.Also, Dave mentions:
Can’t add much to Turkey Monster–mainly I remember the long approach through thick rhododendron thickets (the logging road hadn’t been pushed to where it is now) and prussiking (no jumars then) on the stretchy goldline ropes (you’d prussik a mile it seemed and still be where you started–it was always scary to transfer from a hanging belay to the rope because you’d drop so far if you didn’t get all the stretch out). Mainly I remember worrying about how we’d get down. Eugene really wanted it–I thought it too rotten and dangerous.
2006Shirley and I have done the approach to the base of the 350-foot Turkey Monster tower last October when upon laying eyes on the Monster I lost my desire to climb & we went home under the pretense of not having sufficient gear. As a bonus, I got tagged on the jaw by a yellowjacket. That made for some solid memories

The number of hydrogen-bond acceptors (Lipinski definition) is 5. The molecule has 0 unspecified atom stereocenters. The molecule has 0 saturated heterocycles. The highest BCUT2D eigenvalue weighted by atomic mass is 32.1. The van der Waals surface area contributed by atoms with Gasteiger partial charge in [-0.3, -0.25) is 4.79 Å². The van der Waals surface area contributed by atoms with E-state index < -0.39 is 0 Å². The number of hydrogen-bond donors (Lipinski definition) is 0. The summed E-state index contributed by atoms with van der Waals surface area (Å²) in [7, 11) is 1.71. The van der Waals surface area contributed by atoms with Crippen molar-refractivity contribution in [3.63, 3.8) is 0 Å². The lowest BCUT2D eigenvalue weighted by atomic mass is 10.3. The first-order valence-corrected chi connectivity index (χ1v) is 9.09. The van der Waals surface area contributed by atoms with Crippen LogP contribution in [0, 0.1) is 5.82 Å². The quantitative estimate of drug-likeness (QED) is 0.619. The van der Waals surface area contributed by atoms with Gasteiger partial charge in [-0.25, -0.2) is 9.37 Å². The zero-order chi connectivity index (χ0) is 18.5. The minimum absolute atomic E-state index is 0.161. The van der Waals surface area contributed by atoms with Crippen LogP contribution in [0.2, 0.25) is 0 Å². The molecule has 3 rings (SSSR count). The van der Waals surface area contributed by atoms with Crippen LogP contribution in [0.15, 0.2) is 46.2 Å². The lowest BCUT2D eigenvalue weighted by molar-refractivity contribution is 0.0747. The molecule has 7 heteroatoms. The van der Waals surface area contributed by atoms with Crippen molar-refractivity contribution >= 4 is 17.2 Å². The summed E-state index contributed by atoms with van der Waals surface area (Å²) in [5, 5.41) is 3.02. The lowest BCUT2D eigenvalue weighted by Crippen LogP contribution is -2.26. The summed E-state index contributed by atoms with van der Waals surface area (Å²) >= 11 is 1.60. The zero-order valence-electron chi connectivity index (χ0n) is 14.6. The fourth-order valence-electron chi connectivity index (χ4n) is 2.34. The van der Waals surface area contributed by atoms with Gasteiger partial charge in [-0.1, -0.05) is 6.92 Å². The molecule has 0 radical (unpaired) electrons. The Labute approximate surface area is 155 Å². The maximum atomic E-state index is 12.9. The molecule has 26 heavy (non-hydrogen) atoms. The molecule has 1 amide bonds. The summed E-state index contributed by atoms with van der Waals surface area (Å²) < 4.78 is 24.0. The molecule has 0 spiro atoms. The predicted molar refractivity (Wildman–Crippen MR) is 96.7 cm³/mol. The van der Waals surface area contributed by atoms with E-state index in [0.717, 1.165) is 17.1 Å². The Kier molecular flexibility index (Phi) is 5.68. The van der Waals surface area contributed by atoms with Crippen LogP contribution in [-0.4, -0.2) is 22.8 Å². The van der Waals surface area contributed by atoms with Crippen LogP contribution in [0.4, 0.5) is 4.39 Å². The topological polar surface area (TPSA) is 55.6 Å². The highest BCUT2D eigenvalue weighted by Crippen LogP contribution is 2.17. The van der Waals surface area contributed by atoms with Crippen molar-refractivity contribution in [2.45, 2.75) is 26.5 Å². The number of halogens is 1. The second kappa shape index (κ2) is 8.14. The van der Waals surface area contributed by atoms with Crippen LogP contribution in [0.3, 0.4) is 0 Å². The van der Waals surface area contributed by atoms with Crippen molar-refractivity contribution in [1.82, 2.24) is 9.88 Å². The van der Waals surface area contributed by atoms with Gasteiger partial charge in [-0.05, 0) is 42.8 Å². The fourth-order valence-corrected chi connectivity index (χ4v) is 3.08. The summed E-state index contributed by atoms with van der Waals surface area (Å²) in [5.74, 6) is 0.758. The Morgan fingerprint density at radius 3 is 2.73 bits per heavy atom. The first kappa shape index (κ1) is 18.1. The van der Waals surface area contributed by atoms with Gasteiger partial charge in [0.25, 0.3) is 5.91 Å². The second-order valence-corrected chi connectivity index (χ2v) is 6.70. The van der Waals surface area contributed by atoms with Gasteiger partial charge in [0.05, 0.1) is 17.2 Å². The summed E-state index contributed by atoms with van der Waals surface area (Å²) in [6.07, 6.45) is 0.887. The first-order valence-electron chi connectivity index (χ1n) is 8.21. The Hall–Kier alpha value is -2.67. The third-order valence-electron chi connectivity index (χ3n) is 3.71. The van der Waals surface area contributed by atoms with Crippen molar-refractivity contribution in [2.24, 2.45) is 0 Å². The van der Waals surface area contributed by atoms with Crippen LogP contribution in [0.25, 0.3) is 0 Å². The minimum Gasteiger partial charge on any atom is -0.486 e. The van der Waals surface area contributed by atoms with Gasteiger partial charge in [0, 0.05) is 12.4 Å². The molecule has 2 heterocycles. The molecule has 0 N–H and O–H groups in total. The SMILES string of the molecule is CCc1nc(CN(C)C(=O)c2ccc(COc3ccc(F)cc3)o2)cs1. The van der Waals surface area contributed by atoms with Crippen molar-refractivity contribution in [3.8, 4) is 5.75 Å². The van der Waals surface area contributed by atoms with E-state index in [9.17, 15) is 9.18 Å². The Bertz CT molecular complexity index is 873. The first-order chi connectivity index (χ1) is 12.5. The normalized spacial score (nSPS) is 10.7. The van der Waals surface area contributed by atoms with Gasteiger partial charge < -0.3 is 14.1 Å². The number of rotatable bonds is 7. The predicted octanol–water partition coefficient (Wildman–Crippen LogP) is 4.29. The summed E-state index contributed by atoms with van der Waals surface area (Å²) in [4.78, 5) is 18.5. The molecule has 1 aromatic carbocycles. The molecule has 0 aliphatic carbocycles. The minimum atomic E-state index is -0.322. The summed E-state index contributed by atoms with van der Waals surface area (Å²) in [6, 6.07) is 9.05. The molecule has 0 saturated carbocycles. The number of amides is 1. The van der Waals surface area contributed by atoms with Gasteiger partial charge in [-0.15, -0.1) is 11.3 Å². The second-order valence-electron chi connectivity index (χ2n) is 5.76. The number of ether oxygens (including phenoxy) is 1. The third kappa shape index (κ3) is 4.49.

2007With shitty weather being forecasted for all of Washington, we decided to head south and give the Monster another go. This time, we were joined by our friend Pat from San Diego who was going to try his newly developed jugging skills.
Given our experience from the previous fall, the approach two days ago went quickly. The bushwhack to the base is not terrible though the very last part is steep and so we fixed a line and rapped in (figuring we’d be done late). With the exception of the last pitch (low 5th slab), we aided the entire line. Aid was hammerless though I did use a cheater stick on P1 to get past a blank section (since my head was not into stepping out of the aiders). With exception of one new-ish looking bolt above the crack section on P1 and one very new bolt at P2 belay (Tyler? Much thanks!!!), all other fixed gear was as one would expect. We ran P1 and P2 together given the condition of fixed belay anchors atop P1.